Cybersecurity threats are a fact of modern life that puts all organisations and individuals at risk. With constant developments in the tools and tactics used by cybercriminals, there’s an ongoing need to be informed of the latest threats so you can be vigilant in defending against them. Here are some of the major threats that cybersecurity experts think will cause issues in 2021.
- Cloud’s popularity makes it a target
The more companies that use a technology, the more opportunities there are for criminals to exploit it. Over the last few years, the cloud has become the go-to infrastructure for companies undergoing digital transformation. Not only are there more businesses using the cloud; they are migrating more services to it. This global shift means the cloud has become an obvious target for cybercriminals.
While cloud providers invest heavily in expertise and security tools to protect their customers, cloud users need to be mindful of the risks. These include misconfigured storage which can leave sensitive data publicly accessible, incomplete data deletion and vulnerabilities in cloud apps. At the same time, companies that have complex infrastructures, such as multi-cloud and hybrid cloud, need to ensure that they have full control and visibility of their entire IT system.
- Vulnerability of remote workers
Remote working has become the new norm for millions of employees and this is a trend likely to continue in the future. As a result, cybercriminals have been quick to target the networks that remote workers use, many of which don’t have perimeter security. The areas being exploited include cloud-based remote working platforms, unpatched laptops and poorly secured VPNs. Companies need to ensure that robust endpoint security is in place, including the automatic patching of remote computers.
- Internal threats
Most companies don’t see internal threats as a major concern. However, according to Verizon, over a quarter of data breaches in 2020 involved company insiders, usually due to negligence but also through malicious activity.
To protect against these threats, organisations need robust data access protocols and should deploy monitoring tools that detect potential insider attacks so they can be investigated quickly. Things to be aware of are unauthorised logins, newly installed apps and devices, and the actions of users with device administrator privileges.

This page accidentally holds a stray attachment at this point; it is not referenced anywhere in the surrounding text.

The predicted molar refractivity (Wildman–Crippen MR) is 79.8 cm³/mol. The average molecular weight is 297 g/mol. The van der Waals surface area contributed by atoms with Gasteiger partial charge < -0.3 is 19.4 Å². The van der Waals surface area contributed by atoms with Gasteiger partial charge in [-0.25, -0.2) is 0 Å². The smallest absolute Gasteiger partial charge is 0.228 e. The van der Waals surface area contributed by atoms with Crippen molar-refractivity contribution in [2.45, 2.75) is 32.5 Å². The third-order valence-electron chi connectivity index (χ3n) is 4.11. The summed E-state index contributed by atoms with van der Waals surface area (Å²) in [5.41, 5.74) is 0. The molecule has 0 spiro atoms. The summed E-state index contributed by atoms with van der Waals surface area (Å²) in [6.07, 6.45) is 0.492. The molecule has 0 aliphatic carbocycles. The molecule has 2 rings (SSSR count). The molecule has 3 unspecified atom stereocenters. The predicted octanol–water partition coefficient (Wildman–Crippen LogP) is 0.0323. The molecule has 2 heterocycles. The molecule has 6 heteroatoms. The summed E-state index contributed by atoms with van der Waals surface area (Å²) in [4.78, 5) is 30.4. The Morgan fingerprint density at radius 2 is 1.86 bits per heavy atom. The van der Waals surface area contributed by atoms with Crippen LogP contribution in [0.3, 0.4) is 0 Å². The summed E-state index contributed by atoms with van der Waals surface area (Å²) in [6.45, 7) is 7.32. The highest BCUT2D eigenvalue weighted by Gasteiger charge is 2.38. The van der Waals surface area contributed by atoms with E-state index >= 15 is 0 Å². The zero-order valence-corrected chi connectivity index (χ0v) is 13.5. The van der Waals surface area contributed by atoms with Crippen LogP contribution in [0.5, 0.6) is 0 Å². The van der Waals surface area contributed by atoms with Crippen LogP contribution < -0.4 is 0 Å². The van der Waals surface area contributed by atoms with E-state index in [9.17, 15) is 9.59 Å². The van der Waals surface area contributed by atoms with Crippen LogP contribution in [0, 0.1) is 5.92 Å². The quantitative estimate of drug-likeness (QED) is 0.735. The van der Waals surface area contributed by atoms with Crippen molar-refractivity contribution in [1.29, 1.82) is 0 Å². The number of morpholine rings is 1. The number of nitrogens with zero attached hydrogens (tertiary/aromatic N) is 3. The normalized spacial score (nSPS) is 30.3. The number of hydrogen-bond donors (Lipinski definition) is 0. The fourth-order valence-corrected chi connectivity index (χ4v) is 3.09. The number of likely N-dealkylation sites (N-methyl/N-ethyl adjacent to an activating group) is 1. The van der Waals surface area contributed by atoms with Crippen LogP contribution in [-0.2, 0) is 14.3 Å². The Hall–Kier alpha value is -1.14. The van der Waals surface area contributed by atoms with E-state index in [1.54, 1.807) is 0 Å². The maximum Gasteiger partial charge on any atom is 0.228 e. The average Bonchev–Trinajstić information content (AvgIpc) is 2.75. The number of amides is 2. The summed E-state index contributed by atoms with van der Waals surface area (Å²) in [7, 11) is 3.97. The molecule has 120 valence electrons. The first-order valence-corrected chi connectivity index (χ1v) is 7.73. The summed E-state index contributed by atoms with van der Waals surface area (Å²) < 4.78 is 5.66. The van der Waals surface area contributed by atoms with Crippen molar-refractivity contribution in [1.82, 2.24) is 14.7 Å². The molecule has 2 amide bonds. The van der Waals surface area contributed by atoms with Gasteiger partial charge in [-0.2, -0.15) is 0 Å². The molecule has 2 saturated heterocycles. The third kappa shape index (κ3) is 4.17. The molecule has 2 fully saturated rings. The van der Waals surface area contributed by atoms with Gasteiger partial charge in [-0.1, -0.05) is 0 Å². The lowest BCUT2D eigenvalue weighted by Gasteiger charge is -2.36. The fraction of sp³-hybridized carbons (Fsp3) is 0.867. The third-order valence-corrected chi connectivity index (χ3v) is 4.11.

- Phishing attacks
Phishing attacks are nothing new but their threat remains significant in 2021. With their clever use of social engineering, many scams have focused on remote workers, sending them fake emails that pretend to come from inside the company.
Often used to con employees into giving login credentials or to activate malware, they enable cybercriminals to unleash ransomware, take over accounts, steal sensitive data, and various other malicious activities.
Companies should make use of scanning tools that filter out phishing emails, deploy email signing certificates that verify the authenticity of the sender and encrypt email contents, and train their staff to spot potential phishing emails.
- Ransomware attacks
Ransomware will continue to be a major threat in 2021, with cybercriminals developing more advanced tools and more sophisticated modes of attack. Indeed, Ransomware-as-a-Service is already being offered by some of the major gangs and DIY ransomware kits are cheaply available.
The advanced tools deployed are capable of outwitting endpoint security and quickly spread from device to device across a network, with catastrophic consequences. Devices and data are encrypted and data is stolen at the same time, enabling the criminals to charge twice – once for the decryption key and once to stop the gang dumping the stolen data online. Ransom amounts are frequently very high and data is often sold, even if the company pays to keep it hidden. Add to this the cost of disruption, reputational damage and data breach fines, and many businesses fail as a consequence.
To speed up recovery, it is vital that businesses have an effective backup solution in place.
- Social media attacks
The use of social media has increased significantly during 2020, mainly as a result of the lockdown. This has led to an increase in the numbers of businesses using the platforms, making them a target for cybercriminals.
Using advanced forms of phishing, they will set up fake accounts, pretending to be legitimate organisations, and from there will attract business users by offering whitepapers, webinars and free tools. To register, users will be sent to malicious websites where they will be asked to give personal information and credentials that can be used to hack into the business network. While social media channels deploy advanced security to try and protect against spurious links, the use of shortened URLs and QR codes can make this difficult.
The growth in remote working has meant that the use of video has become widespread over 2020. This has coincided with the development of deepfake technology which takes an image of an individual and uses AI and ML to create a virtual copy of them. This can be used to produce highly realistic videos of incidents that have not actually happened. Channel 4, for example, used the technology to create an alternative Queen’s speech last Christmas.
While the technology has a genuine use within the film and entertainment industry, it is also something which can be exploited by cybercriminals, such as to create phishing videos, fake training videos or even to blackmail employees into giving access to company systems.
While cybercrime remains a constant threat to businesses, the tools and methods of attack used by criminals are always developing. Hopefully, the seven threats mentioned here will help you put the right security in place to keep your systems and data secure in 2021.
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